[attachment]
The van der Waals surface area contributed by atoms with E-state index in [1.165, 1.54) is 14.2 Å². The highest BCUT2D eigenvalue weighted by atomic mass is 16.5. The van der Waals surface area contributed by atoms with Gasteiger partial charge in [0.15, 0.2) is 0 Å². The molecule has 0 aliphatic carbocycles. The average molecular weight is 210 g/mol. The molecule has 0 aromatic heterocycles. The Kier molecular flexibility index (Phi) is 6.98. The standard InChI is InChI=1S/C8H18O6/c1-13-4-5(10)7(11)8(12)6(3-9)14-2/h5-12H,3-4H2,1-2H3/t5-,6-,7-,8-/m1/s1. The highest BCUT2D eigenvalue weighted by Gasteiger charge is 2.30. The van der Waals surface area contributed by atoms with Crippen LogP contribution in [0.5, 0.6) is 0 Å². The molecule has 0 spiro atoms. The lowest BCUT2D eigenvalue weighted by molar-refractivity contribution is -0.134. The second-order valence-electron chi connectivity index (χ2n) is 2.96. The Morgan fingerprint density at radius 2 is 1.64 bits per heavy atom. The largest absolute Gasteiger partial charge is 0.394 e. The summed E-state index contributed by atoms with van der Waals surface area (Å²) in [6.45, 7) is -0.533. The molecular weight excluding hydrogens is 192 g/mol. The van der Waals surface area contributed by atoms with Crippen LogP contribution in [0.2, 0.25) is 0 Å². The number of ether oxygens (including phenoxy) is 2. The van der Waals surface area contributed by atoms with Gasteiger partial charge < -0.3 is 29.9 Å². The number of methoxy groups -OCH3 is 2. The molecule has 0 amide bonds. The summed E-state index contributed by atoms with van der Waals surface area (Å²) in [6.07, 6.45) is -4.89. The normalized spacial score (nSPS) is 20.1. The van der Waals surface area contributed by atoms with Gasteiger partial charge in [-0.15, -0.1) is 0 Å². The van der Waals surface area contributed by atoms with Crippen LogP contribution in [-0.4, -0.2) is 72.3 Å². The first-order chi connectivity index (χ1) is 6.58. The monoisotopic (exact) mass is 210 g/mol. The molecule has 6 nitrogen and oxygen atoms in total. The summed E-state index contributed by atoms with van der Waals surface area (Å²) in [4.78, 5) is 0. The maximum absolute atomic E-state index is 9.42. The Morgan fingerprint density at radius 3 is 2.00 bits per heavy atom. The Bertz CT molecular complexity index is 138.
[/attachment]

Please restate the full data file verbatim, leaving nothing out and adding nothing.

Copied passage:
The van der Waals surface area contributed by atoms with E-state index in [1.165, 1.54) is 14.2 Å². The highest BCUT2D eigenvalue weighted by atomic mass is 16.5. The van der Waals surface area contributed by atoms with Gasteiger partial charge in [0.15, 0.2) is 0 Å². The molecule has 0 aliphatic carbocycles. The average molecular weight is 210 g/mol. The molecule has 0 aromatic heterocycles. The Kier molecular flexibility index (Phi) is 6.98. The standard InChI is InChI=1S/C8H18O6/c1-13-4-5(10)7(11)8(12)6(3-9)14-2/h5-12H,3-4H2,1-2H3/t5-,6-,7-,8-/m1/s1. The highest BCUT2D eigenvalue weighted by Gasteiger charge is 2.30. The van der Waals surface area contributed by atoms with Crippen LogP contribution in [0.5, 0.6) is 0 Å². The molecule has 0 spiro atoms. The lowest BCUT2D eigenvalue weighted by molar-refractivity contribution is -0.134. The second-order valence-electron chi connectivity index (χ2n) is 2.96. The Morgan fingerprint density at radius 2 is 1.64 bits per heavy atom. The largest absolute Gasteiger partial charge is 0.394 e. The summed E-state index contributed by atoms with van der Waals surface area (Å²) in [6.45, 7) is -0.533. The molecular weight excluding hydrogens is 192 g/mol. The van der Waals surface area contributed by atoms with Crippen LogP contribution in [0.2, 0.25) is 0 Å². The number of ether oxygens (including phenoxy) is 2. The van der Waals surface area contributed by atoms with Gasteiger partial charge < -0.3 is 29.9 Å². The number of methoxy groups -OCH3 is 2. The molecule has 0 amide bonds. The summed E-state index contributed by atoms with van der Waals surface area (Å²) in [6.07, 6.45) is -4.89. The normalized spacial score (nSPS) is 20.1. The van der Waals surface area contributed by atoms with Gasteiger partial charge in [-0.15, -0.1) is 0 Å². The van der Waals surface area contributed by atoms with Crippen LogP contribution in [-0.4, -0.2) is 72.3 Å². The first-order chi connectivity index (χ1) is 6.58. The monoisotopic (exact) mass is 210 g/mol. The molecule has 6 nitrogen and oxygen atoms in total. The summed E-state index contributed by atoms with van der Waals surface area (Å²) in [4.78, 5) is 0. The maximum absolute atomic E-state index is 9.42. The Morgan fingerprint density at radius 3 is 2.00 bits per heavy atom. The Bertz CT molecular complexity index is 138.